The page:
This family saga (368 pages) was published in November of 2020 by Arsenal Pulp Press. The book takes you to Lagos, Nigeria. Melissa read Butter Honey Pig Bread and loved it; it wouldn't be on our site if she didn't recommend it.
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This glorious novel is a celebration of food, family, and forgiveness. It’s the story of three extraordinary women, bound by love, who lose each other in the mess of life and then find their way back.
The story begins when we meet Kambirinachi. She believes that she’s an Ogbanje, a magical being that tortures its mother by being born and dying in childhood, over and over again. One day, Kamrinachi decides to ignore the voices of her ancestral kin and chooses to live. That fateful decision drives and shapes the rest of her days.
But her life is bright when she falls madly in love and gives birth to twin daughters: Taiye and Kehinde. They’re devoted to each other, as close as twins can be. But then a Very Bad Thing happens, and the family ties begin to unravel. Taiye kippers off to London. Kehinde flees to Montreal, Canada. The sisters who were so close are estranged from each other, their mother, and their home.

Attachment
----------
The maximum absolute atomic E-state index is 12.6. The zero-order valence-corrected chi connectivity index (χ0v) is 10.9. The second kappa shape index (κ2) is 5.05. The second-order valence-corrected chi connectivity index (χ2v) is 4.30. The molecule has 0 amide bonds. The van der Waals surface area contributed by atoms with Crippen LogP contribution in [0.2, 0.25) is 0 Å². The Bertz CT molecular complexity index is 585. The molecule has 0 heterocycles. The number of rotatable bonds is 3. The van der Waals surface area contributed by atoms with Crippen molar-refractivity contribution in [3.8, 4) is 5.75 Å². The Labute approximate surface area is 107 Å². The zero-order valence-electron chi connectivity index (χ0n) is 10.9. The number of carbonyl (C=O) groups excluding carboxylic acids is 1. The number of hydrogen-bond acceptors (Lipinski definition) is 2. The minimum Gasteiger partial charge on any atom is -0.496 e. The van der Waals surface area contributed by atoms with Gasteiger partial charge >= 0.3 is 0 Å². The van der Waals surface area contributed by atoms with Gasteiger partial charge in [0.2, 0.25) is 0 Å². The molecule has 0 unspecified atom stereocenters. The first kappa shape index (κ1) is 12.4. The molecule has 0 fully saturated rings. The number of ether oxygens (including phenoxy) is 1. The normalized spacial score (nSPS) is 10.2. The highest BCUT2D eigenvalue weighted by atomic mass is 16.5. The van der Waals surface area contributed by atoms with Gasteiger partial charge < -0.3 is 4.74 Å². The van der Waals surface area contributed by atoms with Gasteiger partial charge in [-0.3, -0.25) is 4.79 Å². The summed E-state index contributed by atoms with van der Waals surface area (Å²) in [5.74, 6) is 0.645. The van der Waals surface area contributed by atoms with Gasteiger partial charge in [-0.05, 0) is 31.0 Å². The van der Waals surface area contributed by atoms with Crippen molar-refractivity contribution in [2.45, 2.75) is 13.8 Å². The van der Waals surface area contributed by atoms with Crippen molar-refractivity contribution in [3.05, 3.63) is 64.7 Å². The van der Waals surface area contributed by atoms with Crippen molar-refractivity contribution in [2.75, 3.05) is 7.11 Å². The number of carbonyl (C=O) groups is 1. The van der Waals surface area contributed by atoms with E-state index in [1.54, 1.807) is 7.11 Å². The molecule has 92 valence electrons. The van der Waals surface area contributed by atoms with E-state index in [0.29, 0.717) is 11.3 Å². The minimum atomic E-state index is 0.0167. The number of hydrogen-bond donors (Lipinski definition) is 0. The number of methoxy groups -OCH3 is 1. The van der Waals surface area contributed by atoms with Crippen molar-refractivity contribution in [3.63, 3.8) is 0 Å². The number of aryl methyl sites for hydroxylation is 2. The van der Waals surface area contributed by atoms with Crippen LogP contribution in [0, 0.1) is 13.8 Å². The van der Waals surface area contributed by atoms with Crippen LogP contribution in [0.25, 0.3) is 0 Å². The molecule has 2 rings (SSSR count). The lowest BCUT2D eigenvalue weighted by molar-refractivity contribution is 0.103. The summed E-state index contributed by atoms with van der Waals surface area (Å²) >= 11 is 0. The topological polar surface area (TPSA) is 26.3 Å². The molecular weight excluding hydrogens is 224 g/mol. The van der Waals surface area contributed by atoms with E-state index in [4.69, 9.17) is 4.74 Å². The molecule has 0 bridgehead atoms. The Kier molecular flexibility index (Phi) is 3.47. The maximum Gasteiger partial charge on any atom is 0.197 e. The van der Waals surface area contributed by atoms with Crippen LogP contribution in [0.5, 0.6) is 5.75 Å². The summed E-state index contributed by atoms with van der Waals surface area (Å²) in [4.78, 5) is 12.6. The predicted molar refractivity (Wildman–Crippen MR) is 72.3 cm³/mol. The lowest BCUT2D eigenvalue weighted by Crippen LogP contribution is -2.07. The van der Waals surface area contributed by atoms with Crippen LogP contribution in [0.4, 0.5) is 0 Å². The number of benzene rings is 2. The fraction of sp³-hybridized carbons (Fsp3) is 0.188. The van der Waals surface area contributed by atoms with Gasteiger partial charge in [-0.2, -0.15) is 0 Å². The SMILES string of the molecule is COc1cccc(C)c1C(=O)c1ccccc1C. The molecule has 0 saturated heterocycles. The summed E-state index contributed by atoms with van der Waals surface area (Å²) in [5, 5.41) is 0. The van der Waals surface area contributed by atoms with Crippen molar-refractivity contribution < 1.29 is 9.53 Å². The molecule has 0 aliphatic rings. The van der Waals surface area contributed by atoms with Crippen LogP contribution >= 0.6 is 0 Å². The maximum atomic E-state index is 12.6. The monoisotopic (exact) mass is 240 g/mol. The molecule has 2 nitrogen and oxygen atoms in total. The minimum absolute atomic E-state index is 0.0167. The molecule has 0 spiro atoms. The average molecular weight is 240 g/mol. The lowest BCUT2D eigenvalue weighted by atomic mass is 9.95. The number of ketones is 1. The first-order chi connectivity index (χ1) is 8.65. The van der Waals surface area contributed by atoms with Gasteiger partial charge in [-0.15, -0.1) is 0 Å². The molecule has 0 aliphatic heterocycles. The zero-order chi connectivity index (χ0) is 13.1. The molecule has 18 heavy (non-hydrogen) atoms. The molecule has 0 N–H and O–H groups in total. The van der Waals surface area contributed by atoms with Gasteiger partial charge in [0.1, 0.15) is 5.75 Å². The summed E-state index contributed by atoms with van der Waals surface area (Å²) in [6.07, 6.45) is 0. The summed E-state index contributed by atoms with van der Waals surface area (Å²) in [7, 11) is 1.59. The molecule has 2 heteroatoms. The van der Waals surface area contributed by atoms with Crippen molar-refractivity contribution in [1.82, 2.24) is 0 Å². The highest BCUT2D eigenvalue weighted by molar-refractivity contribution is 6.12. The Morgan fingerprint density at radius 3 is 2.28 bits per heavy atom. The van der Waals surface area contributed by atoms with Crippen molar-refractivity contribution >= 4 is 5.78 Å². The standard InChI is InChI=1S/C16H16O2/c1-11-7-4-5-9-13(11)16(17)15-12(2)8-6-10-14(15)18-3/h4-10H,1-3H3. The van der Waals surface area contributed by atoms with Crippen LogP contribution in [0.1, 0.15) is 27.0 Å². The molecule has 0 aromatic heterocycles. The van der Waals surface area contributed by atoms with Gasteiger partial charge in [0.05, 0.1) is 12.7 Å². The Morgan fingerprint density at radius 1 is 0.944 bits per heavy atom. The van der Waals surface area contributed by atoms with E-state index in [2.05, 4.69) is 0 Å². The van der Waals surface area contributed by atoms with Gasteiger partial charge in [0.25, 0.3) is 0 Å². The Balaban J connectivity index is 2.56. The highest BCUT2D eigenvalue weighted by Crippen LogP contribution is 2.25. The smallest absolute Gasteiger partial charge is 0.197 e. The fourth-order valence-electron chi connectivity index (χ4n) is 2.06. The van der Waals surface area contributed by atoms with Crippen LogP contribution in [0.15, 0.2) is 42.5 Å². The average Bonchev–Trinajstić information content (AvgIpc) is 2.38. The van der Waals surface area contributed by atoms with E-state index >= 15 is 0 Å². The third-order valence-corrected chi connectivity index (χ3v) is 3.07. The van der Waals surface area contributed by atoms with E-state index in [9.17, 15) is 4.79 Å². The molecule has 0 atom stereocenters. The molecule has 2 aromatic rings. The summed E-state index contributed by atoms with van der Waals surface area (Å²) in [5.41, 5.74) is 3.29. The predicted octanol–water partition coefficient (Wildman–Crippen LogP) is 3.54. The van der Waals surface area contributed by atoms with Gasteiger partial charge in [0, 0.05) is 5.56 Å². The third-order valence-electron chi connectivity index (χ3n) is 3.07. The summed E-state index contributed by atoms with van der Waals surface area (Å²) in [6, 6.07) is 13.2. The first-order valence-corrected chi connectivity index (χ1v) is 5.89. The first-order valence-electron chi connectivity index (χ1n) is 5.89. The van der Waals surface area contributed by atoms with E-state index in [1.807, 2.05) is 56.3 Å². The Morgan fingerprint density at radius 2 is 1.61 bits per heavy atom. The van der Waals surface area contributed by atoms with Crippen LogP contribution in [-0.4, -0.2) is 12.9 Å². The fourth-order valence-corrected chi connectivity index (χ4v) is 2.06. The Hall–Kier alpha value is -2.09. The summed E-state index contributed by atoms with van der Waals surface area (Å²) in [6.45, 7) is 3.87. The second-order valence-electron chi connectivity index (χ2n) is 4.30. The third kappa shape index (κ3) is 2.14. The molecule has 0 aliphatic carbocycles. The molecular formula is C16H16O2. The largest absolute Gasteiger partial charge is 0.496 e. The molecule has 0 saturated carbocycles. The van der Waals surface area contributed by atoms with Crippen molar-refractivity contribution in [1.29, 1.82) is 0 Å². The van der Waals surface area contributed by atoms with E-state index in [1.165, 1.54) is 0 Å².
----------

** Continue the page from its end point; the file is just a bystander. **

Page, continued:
After more than a decade, the twins are drawn back to Lagos, to their mother’s house, and to each other — to heal, to hope, to fight, and to eat.
Food is a significant character in this lyrical, gripping novel. Taiye is a cook by trade, and she uses food to connect to herself and other people. The cakes and Jollof rice and plantains she cooks are more than meals; they express longing and loneliness, a plea for mercy, love, lust, forgiveness. Across continents and through time, the food the characters share heals old wounds and binds them together.
Francesca Ekwuyasi’s prose engages the senses; it’s almost tactile. There’s sex and food and the heat of Lagos, tension and joy, fear, tenderness. And yes, there are moments of darkness — the event that sends the girls to opposite sides of the globe is tragic. But the overall vibe of the novel is love. Romantic love, sisterly love, motherly love, love of life. Beautiful, messy, forgiving.
There were lovely things about being alive, she had to remember, like the taste of guavas. Their existence filled her with so much joy that it burst out of her in gleeful laughter. This is how she ate them: She found the sharpest knife in the kitchen, hiding it if her mother was near, the woman could shout, eh! Holding the blade as far away from her body as her thin arms would allow — because images of her throat, tattered and bloody, ﬂashed through her mind whenever she saw a knife; knives could also be doorways — she sliced the bumpy emerald skin oﬀ, always trying and often failing to make a single long ribbon of the tart rind. After taking delicate bites of the soft pink ﬂesh, shallow bites to leave the grainy seeds undisturbed, until the fruit became a knobby, slimy ball, she would pop the entire thing into her mouth, and spit out the fruit’s tiny seeds, one by one, all sucked clean. — Francesca Ekwuyasi
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